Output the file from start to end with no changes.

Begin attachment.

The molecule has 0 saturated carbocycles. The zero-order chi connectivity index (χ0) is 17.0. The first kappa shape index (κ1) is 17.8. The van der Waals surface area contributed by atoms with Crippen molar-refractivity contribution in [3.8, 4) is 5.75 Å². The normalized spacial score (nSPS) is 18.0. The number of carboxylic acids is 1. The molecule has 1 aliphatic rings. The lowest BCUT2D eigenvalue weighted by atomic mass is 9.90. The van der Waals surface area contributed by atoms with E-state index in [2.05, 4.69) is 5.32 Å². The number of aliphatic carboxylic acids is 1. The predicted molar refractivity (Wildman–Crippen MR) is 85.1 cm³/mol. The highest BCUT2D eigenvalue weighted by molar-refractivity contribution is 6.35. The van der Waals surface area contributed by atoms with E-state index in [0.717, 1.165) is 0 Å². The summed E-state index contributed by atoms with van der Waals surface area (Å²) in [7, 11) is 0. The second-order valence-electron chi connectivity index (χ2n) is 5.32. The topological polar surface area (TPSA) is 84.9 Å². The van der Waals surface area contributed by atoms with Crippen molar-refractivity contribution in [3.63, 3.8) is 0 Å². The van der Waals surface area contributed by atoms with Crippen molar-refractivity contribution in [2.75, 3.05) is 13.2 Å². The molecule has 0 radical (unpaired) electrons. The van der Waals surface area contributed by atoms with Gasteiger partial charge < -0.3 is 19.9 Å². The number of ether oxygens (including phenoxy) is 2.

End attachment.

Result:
The molecule has 0 saturated carbocycles. The zero-order chi connectivity index (χ0) is 17.0. The first kappa shape index (κ1) is 17.8. The van der Waals surface area contributed by atoms with Crippen molar-refractivity contribution in [3.8, 4) is 5.75 Å². The normalized spacial score (nSPS) is 18.0. The number of carboxylic acids is 1. The molecule has 1 aliphatic rings. The lowest BCUT2D eigenvalue weighted by atomic mass is 9.90. The van der Waals surface area contributed by atoms with E-state index in [2.05, 4.69) is 5.32 Å². The number of aliphatic carboxylic acids is 1. The predicted molar refractivity (Wildman–Crippen MR) is 85.1 cm³/mol. The highest BCUT2D eigenvalue weighted by molar-refractivity contribution is 6.35. The van der Waals surface area contributed by atoms with E-state index in [0.717, 1.165) is 0 Å². The summed E-state index contributed by atoms with van der Waals surface area (Å²) in [7, 11) is 0. The second-order valence-electron chi connectivity index (χ2n) is 5.32. The topological polar surface area (TPSA) is 84.9 Å². The van der Waals surface area contributed by atoms with Crippen molar-refractivity contribution in [3.63, 3.8) is 0 Å². The van der Waals surface area contributed by atoms with Crippen molar-refractivity contribution in [2.75, 3.05) is 13.2 Å². The molecule has 0 radical (unpaired) electrons. The van der Waals surface area contributed by atoms with Gasteiger partial charge < -0.3 is 19.9 Å². The number of ether oxygens (including phenoxy) is 2.